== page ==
Maybe, the remarks by Ambode, as he inaugurated the LASU council members alongside other councils, point to the fact that he is no stranger to happenings in the country’s five state-owned tertiary institutions.

Ambode stated, “As Governing Councils, you must be focused on the formulation of policies and programmes that will reposition the institutions to achieve their mandates of quality teaching, research and community relevance and service.

“Your mandate is to ensure that appropriate measures are put in place for a smooth and harmonious working relationship in the institutions. You are also to assist in setting the desired guidelines and pursuing relevant policies that will ensure academic excellence, better learning and teaching environment, improved welfare for the staff, quality infrastructural development and effective management.”

On paper, the governor’s mandate for the repositioning of the schools looks good. It is therefore not surprising that many analysts and stakeholders heaved a sigh of relief on hearing his pronouncement.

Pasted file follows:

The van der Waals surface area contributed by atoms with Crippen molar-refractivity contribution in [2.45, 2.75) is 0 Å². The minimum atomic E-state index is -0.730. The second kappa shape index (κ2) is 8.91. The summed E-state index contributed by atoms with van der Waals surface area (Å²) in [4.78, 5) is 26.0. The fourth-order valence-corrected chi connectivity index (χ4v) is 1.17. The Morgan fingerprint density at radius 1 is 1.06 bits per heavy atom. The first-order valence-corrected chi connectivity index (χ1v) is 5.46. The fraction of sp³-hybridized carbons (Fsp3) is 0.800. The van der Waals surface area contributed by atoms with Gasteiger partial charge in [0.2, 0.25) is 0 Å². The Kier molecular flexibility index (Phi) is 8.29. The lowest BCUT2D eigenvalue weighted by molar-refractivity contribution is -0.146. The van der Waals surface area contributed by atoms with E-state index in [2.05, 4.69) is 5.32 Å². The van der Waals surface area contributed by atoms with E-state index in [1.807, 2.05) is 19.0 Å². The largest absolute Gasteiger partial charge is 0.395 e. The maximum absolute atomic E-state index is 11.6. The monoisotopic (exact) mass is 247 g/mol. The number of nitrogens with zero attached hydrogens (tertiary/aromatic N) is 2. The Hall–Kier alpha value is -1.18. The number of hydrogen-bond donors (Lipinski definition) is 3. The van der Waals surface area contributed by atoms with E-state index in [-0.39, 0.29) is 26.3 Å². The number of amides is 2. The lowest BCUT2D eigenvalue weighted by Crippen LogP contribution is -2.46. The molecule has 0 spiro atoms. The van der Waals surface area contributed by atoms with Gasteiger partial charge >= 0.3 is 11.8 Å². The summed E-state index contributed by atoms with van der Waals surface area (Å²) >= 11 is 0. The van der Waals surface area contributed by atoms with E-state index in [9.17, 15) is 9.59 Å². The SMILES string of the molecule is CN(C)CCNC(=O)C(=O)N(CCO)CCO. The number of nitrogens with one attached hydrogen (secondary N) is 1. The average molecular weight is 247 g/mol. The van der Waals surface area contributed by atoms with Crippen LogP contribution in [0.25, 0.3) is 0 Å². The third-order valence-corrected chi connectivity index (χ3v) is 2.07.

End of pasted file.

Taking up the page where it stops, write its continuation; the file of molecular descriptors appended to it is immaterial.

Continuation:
However, most worrisome to many stakeholders is the case of LASU, where academic activities in the 32-year-old school have been in fits and starts. For instance, this year’s convocation scheduled for last March has yet to take place because of an internal wrangling in the school. It is also believed by many that the crisis in the university forced the former council Chairman, Mr. Bode Augusto, to resign his position last August.

So, for these analysts, they are looking beyond the long list of mandates from the chief executive of the state. As far as they are concerned, they want a practical solution to the myriad of challenges facing LASU particularly.

As of Monday, the Administrative Building and the Senate chambers of the ivory tower were still under lock and key, a development many students said had stifled all academic and administrative matters in the school.

The unions in the school, comprising the Academic Staff Union of Universities, the Senior Staff Association of Universities, among others, shut the buildings seven months ago when they barred the VC, alongside other principal officers citadel, from entering the premises.

The workers have been having a running battle with the VC with accusations and counter-accusations flying in the air.

So, how far will the new council under the leadership of Oguntade, a retired judge of the Supreme Court, as Chancellor; Prof. Adebayo Ninalowo, a Professor of Sociology at the University of Lagos, as Pro-Chancellor and Chairman, go in ending the bickering.